China's official real GDP growth likely slowed to 6.0% year-over-year in Q3, from 6.2% in Q2.
The November industrial production numbers will be dominated by the rebound in auto production following the end of the GM strike.
The surge in July core retail sales was flattered by the impact of the Amazon Prime Event, which helped drive a 2.8% leap in sales at nonstore retailers.
The New York Times called the China trade agreement reached Friday "half a deal", but that's absurdly generous.
Some shoes never drop. But it would be unwise to assume that the steep plunge in manufacturing output apparently signalled by the ISM manufacturing index won't happen, just because the hard data recently have been better than the survey implied.
LatAm assets did well in Q1, on the back of upbeat investor risk sentiment, low volatility in developed markets and a relatively benign USD.
China's main activity data for October disappointed across the board, strengthening our conviction that the PBoC probably isn't quite done with easing this year.
China's September imports missed expectations, but commentators and markets tend to focus on the year-over-year numbers.
China's activity data outperformed expectations in November.
The rate of growth of nominal core retail sales substantially outstripped the rate of growth of nominal personal incomes, after tax, in both the second and third quarters.
The chainstore sales numbers have been hard to read over the past year.
The drop in CPI inflation to 0.5% in May, from 0.8% in April, brought it another big step closer to the near-zero rate we foresee in the second half of this year.
Japanese policymakers have a wary eye on the weakness in industrial production and exports.
The trend in manufacturing output probably is about flat, with no real prospect of any serious improvement in the near term.
The headlines of China's August activity data are missing the real story in recent months.
Data released yesterday confirmed that economic activity is improving in Brazil.
The beleaguered EZ car sector finally enjoyed some relief at the end of Q3, though base effects were the major driver of yesterday's strong headline.
The case for the MPC to hold back from implementing more stimulus was bolstered by September's consumer prices figures.
The GM strike will make itself felt in the September industrial production data, due today.
The Eurozone's trade surplus rebounded slightly over the summer, rising to €16.6B in August from €12.6B in July, helped mainly by a 2.0% month-to- month jump in exports.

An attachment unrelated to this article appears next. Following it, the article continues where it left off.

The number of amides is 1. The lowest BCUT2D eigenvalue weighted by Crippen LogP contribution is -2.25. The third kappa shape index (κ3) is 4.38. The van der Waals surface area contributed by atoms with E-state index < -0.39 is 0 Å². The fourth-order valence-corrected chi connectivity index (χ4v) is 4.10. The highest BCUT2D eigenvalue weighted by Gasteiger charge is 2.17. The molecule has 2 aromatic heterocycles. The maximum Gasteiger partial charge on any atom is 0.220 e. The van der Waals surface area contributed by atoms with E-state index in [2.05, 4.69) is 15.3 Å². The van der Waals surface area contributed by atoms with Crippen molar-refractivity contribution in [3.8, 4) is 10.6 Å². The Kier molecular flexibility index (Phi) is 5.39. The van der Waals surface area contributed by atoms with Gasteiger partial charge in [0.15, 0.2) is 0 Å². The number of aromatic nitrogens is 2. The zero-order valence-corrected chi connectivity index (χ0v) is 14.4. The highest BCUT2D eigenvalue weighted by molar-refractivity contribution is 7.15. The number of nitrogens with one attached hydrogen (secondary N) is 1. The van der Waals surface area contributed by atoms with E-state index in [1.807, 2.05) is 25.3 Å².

We'd be very surprised to see anything other than a 25bp rate cut from the Fed today, alongside a repeat of the key language from July, namely, that the Committee "... will act as appropriate to sustain the expansion".
Predictably, last weekend's G7 meeting in Canada ended in acrimony between the U.S. and its key trading partners.
Julian Emanuel of BTIG and Ian Shepherdson of Pantheon Macroeconomics joins 'Squawk Box' to discuss markets ahead of the open.
The rational thing to do when the price of a consumer good you are considering buying is thought likely to rise sharply in the near future is to buy it now, provided that the opportunity cost of the purchase--the interest income foregone on the cash, or the interest charged if you finance the purchase with credit--is less than the expected increase in the price.
Of all the regional Fed and PMI business surveys, the Richmond Fed index appears to be the most sensitive to U.S. trade policy.
All eyes today will be on the core PCE deflator for August, which we think probably rose by a solid 0.2%.
So that happened.
After a week--yes, a whole week!--with no significant new developments in the trade war with China--it's worth stepping back and asking a couple of fundamental questions, which might give us some clues as to what will happen over the months ahead.
Following Chinese retaliation against new U.S. tariffs last week, the U.S. responded last night, as promised, setting in train the process to slap tariffs on the remaining approximately $300B of imports from China.
Yesterday's announcement that the administration plans to imposes tariffs worth about $60B per year -- thatìs 0.3% of GDP -- on an array of imports of consumer goods from China is a serious escalation.